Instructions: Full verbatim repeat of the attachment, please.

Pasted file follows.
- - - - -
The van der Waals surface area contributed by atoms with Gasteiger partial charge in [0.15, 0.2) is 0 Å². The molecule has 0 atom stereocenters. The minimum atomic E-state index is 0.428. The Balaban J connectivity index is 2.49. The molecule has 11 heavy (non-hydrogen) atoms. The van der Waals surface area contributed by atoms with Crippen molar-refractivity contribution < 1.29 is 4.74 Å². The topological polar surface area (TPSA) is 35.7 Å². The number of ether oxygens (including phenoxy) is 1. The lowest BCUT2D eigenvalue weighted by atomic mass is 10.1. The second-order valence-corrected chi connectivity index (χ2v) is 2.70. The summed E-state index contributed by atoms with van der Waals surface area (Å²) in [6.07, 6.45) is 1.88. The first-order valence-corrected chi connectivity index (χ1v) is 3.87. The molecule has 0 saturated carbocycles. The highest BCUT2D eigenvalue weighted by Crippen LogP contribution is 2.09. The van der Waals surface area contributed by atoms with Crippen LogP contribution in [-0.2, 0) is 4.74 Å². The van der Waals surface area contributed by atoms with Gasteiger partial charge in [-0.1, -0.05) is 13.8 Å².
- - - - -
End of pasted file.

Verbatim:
The van der Waals surface area contributed by atoms with Gasteiger partial charge in [0.15, 0.2) is 0 Å². The molecule has 0 atom stereocenters. The minimum atomic E-state index is 0.428. The Balaban J connectivity index is 2.49. The molecule has 11 heavy (non-hydrogen) atoms. The van der Waals surface area contributed by atoms with Crippen molar-refractivity contribution < 1.29 is 4.74 Å². The topological polar surface area (TPSA) is 35.7 Å². The number of ether oxygens (including phenoxy) is 1. The lowest BCUT2D eigenvalue weighted by atomic mass is 10.1. The second-order valence-corrected chi connectivity index (χ2v) is 2.70. The summed E-state index contributed by atoms with van der Waals surface area (Å²) in [6.07, 6.45) is 1.88. The first-order valence-corrected chi connectivity index (χ1v) is 3.87. The molecule has 0 saturated carbocycles. The highest BCUT2D eigenvalue weighted by Crippen LogP contribution is 2.09. The van der Waals surface area contributed by atoms with Crippen LogP contribution in [-0.2, 0) is 4.74 Å². The van der Waals surface area contributed by atoms with Gasteiger partial charge in [-0.1, -0.05) is 13.8 Å².